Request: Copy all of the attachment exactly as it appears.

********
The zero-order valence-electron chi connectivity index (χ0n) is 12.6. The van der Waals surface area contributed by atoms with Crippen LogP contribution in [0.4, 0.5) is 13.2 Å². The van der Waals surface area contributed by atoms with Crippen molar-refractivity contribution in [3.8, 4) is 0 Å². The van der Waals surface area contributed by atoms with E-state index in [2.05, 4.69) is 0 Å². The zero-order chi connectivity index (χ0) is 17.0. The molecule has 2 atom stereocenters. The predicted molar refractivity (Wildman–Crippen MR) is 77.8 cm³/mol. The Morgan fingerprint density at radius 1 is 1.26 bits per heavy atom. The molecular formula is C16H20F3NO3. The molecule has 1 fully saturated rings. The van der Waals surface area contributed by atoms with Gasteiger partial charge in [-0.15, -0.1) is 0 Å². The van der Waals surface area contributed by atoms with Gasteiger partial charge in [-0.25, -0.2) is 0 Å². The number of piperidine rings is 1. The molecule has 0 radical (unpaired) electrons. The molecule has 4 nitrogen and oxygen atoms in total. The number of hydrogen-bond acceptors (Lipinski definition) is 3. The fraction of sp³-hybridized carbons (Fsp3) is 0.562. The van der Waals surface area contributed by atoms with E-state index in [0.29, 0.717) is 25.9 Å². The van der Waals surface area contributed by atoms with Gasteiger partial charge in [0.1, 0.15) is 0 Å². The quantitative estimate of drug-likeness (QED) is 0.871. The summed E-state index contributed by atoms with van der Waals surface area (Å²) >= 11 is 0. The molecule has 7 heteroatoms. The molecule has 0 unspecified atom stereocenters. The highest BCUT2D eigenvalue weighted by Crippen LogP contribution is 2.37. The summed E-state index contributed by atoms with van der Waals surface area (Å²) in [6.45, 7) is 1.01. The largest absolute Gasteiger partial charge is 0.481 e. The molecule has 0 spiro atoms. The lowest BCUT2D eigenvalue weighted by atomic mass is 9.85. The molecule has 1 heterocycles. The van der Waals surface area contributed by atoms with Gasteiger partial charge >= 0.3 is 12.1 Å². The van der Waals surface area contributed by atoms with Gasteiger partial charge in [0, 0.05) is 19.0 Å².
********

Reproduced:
The zero-order valence-electron chi connectivity index (χ0n) is 12.6. The van der Waals surface area contributed by atoms with Crippen LogP contribution in [0.4, 0.5) is 13.2 Å². The van der Waals surface area contributed by atoms with Crippen molar-refractivity contribution in [3.8, 4) is 0 Å². The van der Waals surface area contributed by atoms with E-state index in [2.05, 4.69) is 0 Å². The zero-order chi connectivity index (χ0) is 17.0. The molecule has 2 atom stereocenters. The predicted molar refractivity (Wildman–Crippen MR) is 77.8 cm³/mol. The Morgan fingerprint density at radius 1 is 1.26 bits per heavy atom. The molecular formula is C16H20F3NO3. The molecule has 1 fully saturated rings. The van der Waals surface area contributed by atoms with Gasteiger partial charge in [-0.15, -0.1) is 0 Å². The van der Waals surface area contributed by atoms with Gasteiger partial charge in [-0.25, -0.2) is 0 Å². The number of piperidine rings is 1. The molecule has 0 radical (unpaired) electrons. The molecule has 4 nitrogen and oxygen atoms in total. The number of hydrogen-bond acceptors (Lipinski definition) is 3. The fraction of sp³-hybridized carbons (Fsp3) is 0.562. The van der Waals surface area contributed by atoms with E-state index in [0.29, 0.717) is 25.9 Å². The van der Waals surface area contributed by atoms with Gasteiger partial charge in [0.1, 0.15) is 0 Å². The quantitative estimate of drug-likeness (QED) is 0.871. The summed E-state index contributed by atoms with van der Waals surface area (Å²) >= 11 is 0. The molecule has 7 heteroatoms. The molecule has 0 unspecified atom stereocenters. The highest BCUT2D eigenvalue weighted by Crippen LogP contribution is 2.37. The summed E-state index contributed by atoms with van der Waals surface area (Å²) in [6.45, 7) is 1.01. The largest absolute Gasteiger partial charge is 0.481 e. The molecule has 0 spiro atoms. The lowest BCUT2D eigenvalue weighted by atomic mass is 9.85. The molecule has 1 heterocycles. The van der Waals surface area contributed by atoms with Gasteiger partial charge >= 0.3 is 12.1 Å². The van der Waals surface area contributed by atoms with Gasteiger partial charge in [0, 0.05) is 19.0 Å².